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What Watchdog? How the Financial Press Has Failed the American Public

Investigative journalist Dean Starkman explains why the mainstream press is so soft on Wall Street.

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So what’s going on?

DS: It’s not fully appreciated that there’s been a big power shift between the big media and the institutions that it covers in the last 20 years. When you think of the 1990s, finance was a really powerful industry, but so was media. In the mid-1990s, Dow Jones, which publishes the  Wall Street Journal, was almost the same size of Morgan Stanley. Now Morgan Stanley is literally 30 times larger than the  New York Times company.

This power shift is almost an intangible thing, but you cannot discount it as part of the story of the rising sense of empowerment and entitlement on Wall Street and an increasing sense of deference from the business press. Also, you can’t deny that the collapse of financial regulation in the early Bush administration plays a role. The press relies, not to a fully appreciated degree, on a financial regulatory system because that generates a lot of paperwork.

LG: Still, sometimes it feels like mainstream media doesn’t only fail to investigate Wall Street’s crimes--they actually helped facilitate them. Is the business press itself an accomplice?

DS: The biggest problem during this period was this narrowing definition of what constitutes a business story. There are fights over what journalism is, and you can divide journalism into two great competing schools. One is the access school, and the other is the accountability school.

In the lead-up to 2006, the accountability school was increasingly marginalized and in retreat, while the access school--doing the profile and getting the scoop on deals--became much more prominent. And so the big missed story--the accountability story--was the radicalization of the financial system, particularly in mortgage lending and discussions of subprime and predatory lending.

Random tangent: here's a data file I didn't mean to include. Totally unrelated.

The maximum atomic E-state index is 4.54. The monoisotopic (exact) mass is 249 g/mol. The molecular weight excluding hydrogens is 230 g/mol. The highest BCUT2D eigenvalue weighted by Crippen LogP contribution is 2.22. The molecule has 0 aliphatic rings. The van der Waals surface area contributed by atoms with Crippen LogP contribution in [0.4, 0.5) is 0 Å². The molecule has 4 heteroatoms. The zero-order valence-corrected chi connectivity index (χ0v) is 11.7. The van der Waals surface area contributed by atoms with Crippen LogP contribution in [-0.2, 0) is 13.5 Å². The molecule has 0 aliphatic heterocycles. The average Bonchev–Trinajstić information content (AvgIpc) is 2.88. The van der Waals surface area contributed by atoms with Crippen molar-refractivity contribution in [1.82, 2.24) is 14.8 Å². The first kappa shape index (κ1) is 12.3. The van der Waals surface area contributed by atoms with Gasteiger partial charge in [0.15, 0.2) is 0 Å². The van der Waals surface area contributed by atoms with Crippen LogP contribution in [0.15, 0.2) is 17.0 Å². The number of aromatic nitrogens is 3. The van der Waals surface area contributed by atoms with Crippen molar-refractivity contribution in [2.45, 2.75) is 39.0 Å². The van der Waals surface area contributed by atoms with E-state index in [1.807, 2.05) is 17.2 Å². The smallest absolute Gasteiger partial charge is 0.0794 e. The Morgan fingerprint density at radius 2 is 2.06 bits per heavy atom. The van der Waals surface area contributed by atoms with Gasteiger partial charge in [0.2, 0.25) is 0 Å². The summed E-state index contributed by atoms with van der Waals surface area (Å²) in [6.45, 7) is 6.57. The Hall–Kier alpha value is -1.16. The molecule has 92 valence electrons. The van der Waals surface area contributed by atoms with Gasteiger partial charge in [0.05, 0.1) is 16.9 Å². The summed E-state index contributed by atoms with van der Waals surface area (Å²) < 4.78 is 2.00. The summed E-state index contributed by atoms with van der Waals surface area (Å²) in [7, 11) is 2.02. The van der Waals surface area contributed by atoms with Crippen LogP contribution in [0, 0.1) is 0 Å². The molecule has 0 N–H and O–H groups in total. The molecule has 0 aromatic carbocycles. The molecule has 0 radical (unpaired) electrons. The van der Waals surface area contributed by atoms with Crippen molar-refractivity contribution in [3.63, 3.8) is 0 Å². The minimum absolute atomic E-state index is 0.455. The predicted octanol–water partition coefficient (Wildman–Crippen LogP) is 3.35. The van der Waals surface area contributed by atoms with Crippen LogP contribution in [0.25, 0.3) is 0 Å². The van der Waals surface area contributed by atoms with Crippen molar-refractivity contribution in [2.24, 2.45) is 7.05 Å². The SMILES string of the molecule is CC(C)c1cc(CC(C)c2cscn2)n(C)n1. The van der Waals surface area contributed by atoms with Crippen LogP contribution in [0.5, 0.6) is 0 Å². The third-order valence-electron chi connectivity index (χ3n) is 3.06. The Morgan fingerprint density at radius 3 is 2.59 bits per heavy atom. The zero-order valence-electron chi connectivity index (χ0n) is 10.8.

Meanwhile, when I went back and reread some of the coverage by really good reporters from really good magazines, the coverage of Wall Street, even if it was well intended, actually helped to exacerbate the crisis and add flames to the frenzy. Things like positive profiles of Wall Street executives made things worse and made the world worse. Unwittingly maybe, but so what?


LG: That reminds me of Vanity Fair’s glowing profile of Jamie Dimon recently.

So what about today? Even now that the radicalization of Wall Street is obvious, it still seems like mainstream media oscillates between blaming borrowers and banks.

DS: In another debate between schools of journalism, right now it’s a jump ball between the structuralists and the behavioralists. In the case of the mortgage crisis, behavioralists argue that people lost their ability to understand and manage debt, while structuralists believe that people don’t change, that markets change--and that the market changed.

Of course, structuralists are right and behavioralists really don’t have a leg to stand on. The structuralists aren’t only right, all the evidence is on their side.

But the cultural argument of behavioralists still has a lot of saliency, and for lazy reporters it’s easy because all you have to do is make the assertion about human nature, and that’s the end of the discussion.

LG: So, what’s the effect of having the behavioral-based articles in mass media?

DS: What it really does is that it shifts the gaze entirely off the institutions that these papers are supposed to be covering and onto an amorphous public that can’t fight back. Put it this way: If you blame Goldman Sachs, you will hear from Goldman Sachs. But if you blame the public, no one is going to call you. No one is there to stick up for the borrowers.

 
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